A friend called her maternity leave a 'holiday.' It made her realize just how much she got wrong about it, too.


Samira Shihab, a principal at AC Ventures, a venture capital firm focused on early-stage startups in Southeast Asia, recently shared her reflections on maternity leave. Shihab, who is also the founder of two Indonesia-based companies, Tinkerlust and Stellar Women, found herself challenging the common misconception of maternity leave as a period of relaxation. As a mother of three children, including a three-month-old, her first experience with maternity leave led her to rethink its true nature.

In a conversation with Business Insider, Shihab revealed her initial expectations of productivity during her maternity leave, only to realize that caring for a newborn proved to be intense and demanding work. Feeling the strain of constantly attending to her baby's needs, she highlighted the physical and emotional labor involved, comparing it to the challenges of her leadership role in her professional life. Emphasizing the importance of recognizing maternity leave as an essential period for adjustment and bonding, she urged for a shift in perspective, acknowledging the rigorous demands and significance of this chapter for working mothers. Her candid insights underscore the need to reassess societal attitudes towards maternity leave and acknowledge the complexities of balancing career responsibilities with the demands of motherhood.  

Woman with her three daughters.
Shihab with her three daughters, who are 12, 8 and 3 months old. 
Samira Shihab

Shihab also said her new list of tasks as a working mother was a wakeup call: "You're not really going back to your old life. You're kind of going back to an updated life in which you need to then juggle."

Shihab is in good company when it comes to women discovering and defining what maternity leave means for them.

Anarghya Vardhana, a Bay Area-based venture capitalist, had just given birth, when one of the companies in her portfolio found itself in an emergency situation. So she cradled her newborn and logged on to a Zoom video call to help the company navigate an acquisition offer, BI previously reported.

"I have biological children and my portfolio companies, which are also children," Vardhana told BI.

Saira Taneja is another business leader who balanced career growth and motherhood, BI reported.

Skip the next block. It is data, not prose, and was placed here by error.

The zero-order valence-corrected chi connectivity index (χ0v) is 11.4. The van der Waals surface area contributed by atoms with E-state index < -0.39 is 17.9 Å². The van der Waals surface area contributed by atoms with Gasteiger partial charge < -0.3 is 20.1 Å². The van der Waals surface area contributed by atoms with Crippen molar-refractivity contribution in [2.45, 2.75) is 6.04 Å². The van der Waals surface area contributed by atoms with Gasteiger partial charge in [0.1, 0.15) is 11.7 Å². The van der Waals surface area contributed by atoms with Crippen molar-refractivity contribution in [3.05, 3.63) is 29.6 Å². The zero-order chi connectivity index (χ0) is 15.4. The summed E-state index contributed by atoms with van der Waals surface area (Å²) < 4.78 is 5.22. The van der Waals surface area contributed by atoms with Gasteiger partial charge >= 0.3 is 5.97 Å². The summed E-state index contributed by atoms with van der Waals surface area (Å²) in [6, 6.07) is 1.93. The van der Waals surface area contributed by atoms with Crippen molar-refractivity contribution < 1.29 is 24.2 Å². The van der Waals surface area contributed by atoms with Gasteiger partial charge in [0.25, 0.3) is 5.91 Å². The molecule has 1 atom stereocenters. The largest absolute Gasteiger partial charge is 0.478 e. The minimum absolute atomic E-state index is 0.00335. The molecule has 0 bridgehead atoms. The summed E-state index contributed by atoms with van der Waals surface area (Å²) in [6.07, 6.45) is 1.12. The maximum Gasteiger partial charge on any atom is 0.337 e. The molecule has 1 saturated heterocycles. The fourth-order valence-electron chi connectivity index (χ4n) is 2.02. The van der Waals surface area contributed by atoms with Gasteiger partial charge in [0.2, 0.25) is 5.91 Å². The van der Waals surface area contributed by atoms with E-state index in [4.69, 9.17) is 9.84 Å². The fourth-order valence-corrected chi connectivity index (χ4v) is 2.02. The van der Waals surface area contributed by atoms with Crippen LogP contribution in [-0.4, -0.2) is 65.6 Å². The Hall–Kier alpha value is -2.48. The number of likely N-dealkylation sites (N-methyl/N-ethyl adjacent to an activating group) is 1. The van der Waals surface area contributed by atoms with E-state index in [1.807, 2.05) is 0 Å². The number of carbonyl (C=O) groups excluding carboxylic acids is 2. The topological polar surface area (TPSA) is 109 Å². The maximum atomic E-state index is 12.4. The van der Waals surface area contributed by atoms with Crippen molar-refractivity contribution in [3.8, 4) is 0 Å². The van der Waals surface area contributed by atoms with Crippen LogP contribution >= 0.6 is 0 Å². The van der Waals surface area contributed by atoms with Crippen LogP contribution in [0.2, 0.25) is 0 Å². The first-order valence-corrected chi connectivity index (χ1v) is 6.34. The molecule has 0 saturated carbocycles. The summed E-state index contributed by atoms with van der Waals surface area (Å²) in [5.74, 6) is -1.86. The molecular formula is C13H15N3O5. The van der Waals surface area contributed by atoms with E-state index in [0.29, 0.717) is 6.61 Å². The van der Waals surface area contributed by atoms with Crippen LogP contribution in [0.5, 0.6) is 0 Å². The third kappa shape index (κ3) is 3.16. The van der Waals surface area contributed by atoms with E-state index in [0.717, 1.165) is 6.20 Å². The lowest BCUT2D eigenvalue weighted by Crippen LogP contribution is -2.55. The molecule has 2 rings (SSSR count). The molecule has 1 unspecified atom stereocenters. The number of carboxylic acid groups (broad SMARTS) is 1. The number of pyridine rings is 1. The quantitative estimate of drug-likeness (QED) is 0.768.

Taneja was pregnant during her job interviews and went on maternity leave two months after joining her new company, where she was the highest-ranking woman. She says was able to bond with her baby without compromising her duties as an employee because the company gave her time and resources from the start.

Women in male-dominated fields such as venture capitalism are also taking it upon themselves to spearhead maternity policies.

Allison Baum Gates previously told BI that she was the first pregnant person and the only female general partner at her firm, which meant the company had no policy for maternity leave. After talking to other women in the industry, Baum Gates put together her own proposal of five months leave.

Parental leave policies

The majority of Asian countries offer a minimum of 12 weeks of paid maternity leave, with countries such as Vietnam mandating six months of leave, according to the World Policy Analysis Center.

In Indonesia, maternity leave is 90 days and most startups and smaller companies abide by that, said Shihab.

Employees in the US are not guaranteed any paid maternity leave, making it one of seven countries with no paid leave policies.

Mothers with full-time jobs in America work an average of 14 hours a day or 98 hours a week between child and home duties and their actual jobs, BI previously reported.

Shihab said she took maternity leave on her own definition.

She went back to work three weeks after having her second child, because her ecommerce startup was new and needed her: "I wasn't replaceable and I knew it."

And with her third child, the lines between parenting and working were also blurred.

"I was always on Slack and plugged into my email, so not a hundred percent checked out. But that's not the company to blame – that's the person I am," Shihab said about her maternity leave.

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